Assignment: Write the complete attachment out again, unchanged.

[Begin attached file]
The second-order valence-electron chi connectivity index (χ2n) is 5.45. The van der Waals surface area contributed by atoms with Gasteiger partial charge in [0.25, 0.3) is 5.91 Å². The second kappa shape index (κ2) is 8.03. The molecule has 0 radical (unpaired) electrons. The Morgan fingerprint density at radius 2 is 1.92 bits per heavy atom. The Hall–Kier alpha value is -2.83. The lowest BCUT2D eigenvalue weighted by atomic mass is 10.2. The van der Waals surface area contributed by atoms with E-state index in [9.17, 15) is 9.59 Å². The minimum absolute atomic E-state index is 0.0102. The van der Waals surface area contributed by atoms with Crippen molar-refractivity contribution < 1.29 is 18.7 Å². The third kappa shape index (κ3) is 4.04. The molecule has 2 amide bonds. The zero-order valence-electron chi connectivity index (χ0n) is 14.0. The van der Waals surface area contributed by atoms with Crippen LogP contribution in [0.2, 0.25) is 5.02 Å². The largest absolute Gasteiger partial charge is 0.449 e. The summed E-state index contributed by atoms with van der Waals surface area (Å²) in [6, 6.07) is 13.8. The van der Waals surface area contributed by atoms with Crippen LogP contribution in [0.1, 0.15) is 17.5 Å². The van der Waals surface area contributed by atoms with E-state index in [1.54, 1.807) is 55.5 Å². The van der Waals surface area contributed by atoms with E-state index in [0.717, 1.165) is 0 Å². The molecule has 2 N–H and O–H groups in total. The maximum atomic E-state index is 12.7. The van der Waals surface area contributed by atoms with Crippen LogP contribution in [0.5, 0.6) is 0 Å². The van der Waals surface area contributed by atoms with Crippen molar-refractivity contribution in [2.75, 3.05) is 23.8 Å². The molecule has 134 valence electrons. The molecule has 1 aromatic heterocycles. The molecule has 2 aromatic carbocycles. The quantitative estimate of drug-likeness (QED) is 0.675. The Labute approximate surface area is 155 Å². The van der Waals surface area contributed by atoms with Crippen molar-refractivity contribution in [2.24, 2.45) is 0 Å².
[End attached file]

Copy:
The second-order valence-electron chi connectivity index (χ2n) is 5.45. The van der Waals surface area contributed by atoms with Gasteiger partial charge in [0.25, 0.3) is 5.91 Å². The second kappa shape index (κ2) is 8.03. The molecule has 0 radical (unpaired) electrons. The Morgan fingerprint density at radius 2 is 1.92 bits per heavy atom. The Hall–Kier alpha value is -2.83. The lowest BCUT2D eigenvalue weighted by atomic mass is 10.2. The van der Waals surface area contributed by atoms with E-state index in [9.17, 15) is 9.59 Å². The minimum absolute atomic E-state index is 0.0102. The van der Waals surface area contributed by atoms with Crippen molar-refractivity contribution < 1.29 is 18.7 Å². The third kappa shape index (κ3) is 4.04. The molecule has 2 amide bonds. The zero-order valence-electron chi connectivity index (χ0n) is 14.0. The van der Waals surface area contributed by atoms with Crippen LogP contribution in [0.2, 0.25) is 5.02 Å². The largest absolute Gasteiger partial charge is 0.449 e. The summed E-state index contributed by atoms with van der Waals surface area (Å²) in [6, 6.07) is 13.8. The van der Waals surface area contributed by atoms with Crippen LogP contribution in [0.1, 0.15) is 17.5 Å². The van der Waals surface area contributed by atoms with E-state index in [1.54, 1.807) is 55.5 Å². The van der Waals surface area contributed by atoms with E-state index in [0.717, 1.165) is 0 Å². The molecule has 2 N–H and O–H groups in total. The maximum atomic E-state index is 12.7. The van der Waals surface area contributed by atoms with Crippen LogP contribution in [0.5, 0.6) is 0 Å². The van der Waals surface area contributed by atoms with Crippen molar-refractivity contribution in [2.75, 3.05) is 23.8 Å². The molecule has 134 valence electrons. The molecule has 1 aromatic heterocycles. The molecule has 2 aromatic carbocycles. The quantitative estimate of drug-likeness (QED) is 0.675. The Labute approximate surface area is 155 Å². The van der Waals surface area contributed by atoms with Crippen molar-refractivity contribution in [2.24, 2.45) is 0 Å².